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Frey Finale

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Defamer  had a hilarious suggestion of Joey Fatone portraying author James Frey in the film version of the controversial memoir A Million Little Pieces. And on that note, I’m hoping this can be the last post on the Frey controversy for a while.

What Do I Think?

Good question. I’ve resisted weighing in with an opinion on this controversy until I could formulate some thoughts. And I’m still trying to detail those thoughts today. I read A Million Little Pieces when it first came out in April 2003. I’m looking at my first edition copy (think it’s worth anything on the rare book market?) and I remember that the cover design caught my eye in the bookstore. The blurb from Bret Easton Ellis sealed the deal for me.

I swallowed the book whole and enjoyed it immensely. I’ve suffered through some pretty barbaric dental issues so the whole root canal scene had me quite literally sweating. After Oprah’s selection, it became a popular game for the literary intelligentsia to criticize this book and the recent controversy puts even more of a bullseye on it. But I can’t revise history and ignore the fact that I did enjoy A Million Little Pieces and did my best to promote this book long before all this stuff happened.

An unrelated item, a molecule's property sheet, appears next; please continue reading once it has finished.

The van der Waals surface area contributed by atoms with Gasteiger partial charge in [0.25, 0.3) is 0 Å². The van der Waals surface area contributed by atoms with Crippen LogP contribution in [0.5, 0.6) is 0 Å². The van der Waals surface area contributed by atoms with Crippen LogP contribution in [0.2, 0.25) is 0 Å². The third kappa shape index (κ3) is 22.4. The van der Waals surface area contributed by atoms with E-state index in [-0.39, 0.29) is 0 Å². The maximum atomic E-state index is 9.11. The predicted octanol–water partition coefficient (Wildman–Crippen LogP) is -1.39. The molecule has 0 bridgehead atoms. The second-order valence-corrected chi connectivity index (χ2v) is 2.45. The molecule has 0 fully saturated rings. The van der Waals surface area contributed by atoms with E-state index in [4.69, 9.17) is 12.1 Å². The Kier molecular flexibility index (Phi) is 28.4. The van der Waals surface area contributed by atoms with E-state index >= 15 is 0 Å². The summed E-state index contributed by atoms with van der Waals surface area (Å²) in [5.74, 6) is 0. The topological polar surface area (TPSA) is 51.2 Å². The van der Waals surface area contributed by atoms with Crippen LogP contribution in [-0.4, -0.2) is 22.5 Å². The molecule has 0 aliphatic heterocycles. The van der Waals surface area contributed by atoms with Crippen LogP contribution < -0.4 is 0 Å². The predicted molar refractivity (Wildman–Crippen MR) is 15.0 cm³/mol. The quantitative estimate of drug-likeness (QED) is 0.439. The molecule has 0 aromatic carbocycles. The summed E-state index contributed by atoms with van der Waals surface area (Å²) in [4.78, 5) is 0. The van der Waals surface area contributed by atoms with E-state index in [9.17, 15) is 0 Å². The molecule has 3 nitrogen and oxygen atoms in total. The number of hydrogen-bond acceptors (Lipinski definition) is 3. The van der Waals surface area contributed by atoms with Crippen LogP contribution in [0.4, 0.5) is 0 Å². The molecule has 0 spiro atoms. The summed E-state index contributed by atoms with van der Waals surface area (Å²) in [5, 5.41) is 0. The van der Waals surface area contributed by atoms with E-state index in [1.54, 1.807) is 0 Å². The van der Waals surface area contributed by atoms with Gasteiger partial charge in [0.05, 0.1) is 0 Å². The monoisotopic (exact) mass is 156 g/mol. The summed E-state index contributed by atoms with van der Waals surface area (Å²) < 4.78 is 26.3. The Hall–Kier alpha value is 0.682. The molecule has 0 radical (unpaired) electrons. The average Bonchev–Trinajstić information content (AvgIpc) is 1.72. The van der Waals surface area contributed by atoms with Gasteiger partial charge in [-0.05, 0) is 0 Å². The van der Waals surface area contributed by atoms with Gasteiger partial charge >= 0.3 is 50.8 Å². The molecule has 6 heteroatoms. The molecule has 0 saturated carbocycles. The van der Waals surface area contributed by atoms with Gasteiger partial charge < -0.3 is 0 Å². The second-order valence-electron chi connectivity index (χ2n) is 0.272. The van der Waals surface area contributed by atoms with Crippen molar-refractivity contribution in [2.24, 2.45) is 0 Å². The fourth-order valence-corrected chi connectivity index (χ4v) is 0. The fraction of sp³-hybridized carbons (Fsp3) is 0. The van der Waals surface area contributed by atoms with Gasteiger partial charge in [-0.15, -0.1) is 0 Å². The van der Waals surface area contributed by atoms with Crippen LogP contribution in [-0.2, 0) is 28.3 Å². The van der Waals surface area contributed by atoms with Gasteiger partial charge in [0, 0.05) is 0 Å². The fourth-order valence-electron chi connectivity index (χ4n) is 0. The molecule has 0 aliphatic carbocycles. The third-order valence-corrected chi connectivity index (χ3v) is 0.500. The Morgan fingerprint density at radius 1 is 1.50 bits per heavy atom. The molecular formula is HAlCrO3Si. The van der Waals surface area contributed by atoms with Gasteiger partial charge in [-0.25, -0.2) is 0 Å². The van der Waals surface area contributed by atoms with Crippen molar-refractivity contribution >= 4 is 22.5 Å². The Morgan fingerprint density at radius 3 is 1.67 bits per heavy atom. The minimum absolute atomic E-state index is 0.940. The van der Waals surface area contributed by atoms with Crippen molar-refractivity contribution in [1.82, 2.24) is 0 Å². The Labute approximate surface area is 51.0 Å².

On first glance at the controversy, I say it’s no big deal. Memoirists do this kind of thing all every single day. Sara Nelson, editor-in-chief of Publishers Weekly, wrote the following compelling argument.

This happens all the time, of course, and memoirists regularly get pilloried for it. (I remember complaints from Dave Eggers’s family for some portrayals in A Heartbreaking Work of Staggering Genius and even the sainted Frank McCourt was questioned about some of his recollections.) But memoirists aren’t journalists, they’re narcissists. They don’t claim to tell the whole story; they’re only really interested in their own. So I wonder about all those people who say they feel duped by James Frey. Would they have bought an earnest, footnoted academic treatise on alcoholism if it read like, well, an earnest, footnoted academic treatise on alcoholism? Somehow, I doubt it.